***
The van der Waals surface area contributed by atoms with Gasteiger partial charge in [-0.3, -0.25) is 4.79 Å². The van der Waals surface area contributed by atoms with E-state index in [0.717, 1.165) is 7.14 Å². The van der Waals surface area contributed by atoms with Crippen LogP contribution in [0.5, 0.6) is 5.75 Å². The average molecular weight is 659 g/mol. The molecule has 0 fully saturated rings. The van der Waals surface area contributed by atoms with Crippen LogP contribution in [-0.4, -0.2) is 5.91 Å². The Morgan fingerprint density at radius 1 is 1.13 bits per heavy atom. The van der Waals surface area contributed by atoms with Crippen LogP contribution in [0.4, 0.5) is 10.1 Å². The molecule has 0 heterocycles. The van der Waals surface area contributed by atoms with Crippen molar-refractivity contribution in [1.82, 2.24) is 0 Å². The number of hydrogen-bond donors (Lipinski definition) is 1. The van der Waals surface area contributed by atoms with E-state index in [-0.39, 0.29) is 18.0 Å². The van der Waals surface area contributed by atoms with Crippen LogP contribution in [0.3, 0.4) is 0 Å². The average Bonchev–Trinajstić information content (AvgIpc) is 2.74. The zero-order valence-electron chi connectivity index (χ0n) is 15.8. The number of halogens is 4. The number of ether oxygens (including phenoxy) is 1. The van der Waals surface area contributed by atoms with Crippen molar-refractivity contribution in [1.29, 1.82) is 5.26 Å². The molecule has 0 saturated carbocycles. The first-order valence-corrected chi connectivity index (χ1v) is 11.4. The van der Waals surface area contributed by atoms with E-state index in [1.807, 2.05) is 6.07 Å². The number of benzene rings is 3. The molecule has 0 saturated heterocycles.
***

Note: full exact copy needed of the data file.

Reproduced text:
The van der Waals surface area contributed by atoms with Gasteiger partial charge in [-0.3, -0.25) is 4.79 Å². The van der Waals surface area contributed by atoms with E-state index in [0.717, 1.165) is 7.14 Å². The van der Waals surface area contributed by atoms with Crippen LogP contribution in [0.5, 0.6) is 5.75 Å². The average molecular weight is 659 g/mol. The molecule has 0 fully saturated rings. The van der Waals surface area contributed by atoms with Crippen LogP contribution in [-0.4, -0.2) is 5.91 Å². The Morgan fingerprint density at radius 1 is 1.13 bits per heavy atom. The van der Waals surface area contributed by atoms with Crippen LogP contribution in [0.4, 0.5) is 10.1 Å². The molecule has 0 heterocycles. The van der Waals surface area contributed by atoms with Crippen molar-refractivity contribution in [1.82, 2.24) is 0 Å². The number of hydrogen-bond donors (Lipinski definition) is 1. The van der Waals surface area contributed by atoms with E-state index in [-0.39, 0.29) is 18.0 Å². The van der Waals surface area contributed by atoms with Crippen LogP contribution in [0.3, 0.4) is 0 Å². The average Bonchev–Trinajstić information content (AvgIpc) is 2.74. The zero-order valence-electron chi connectivity index (χ0n) is 15.8. The number of halogens is 4. The number of ether oxygens (including phenoxy) is 1. The van der Waals surface area contributed by atoms with Crippen molar-refractivity contribution in [1.29, 1.82) is 5.26 Å². The molecule has 0 saturated carbocycles. The first-order valence-corrected chi connectivity index (χ1v) is 11.4. The van der Waals surface area contributed by atoms with E-state index in [1.807, 2.05) is 6.07 Å². The number of benzene rings is 3. The molecule has 0 saturated heterocycles.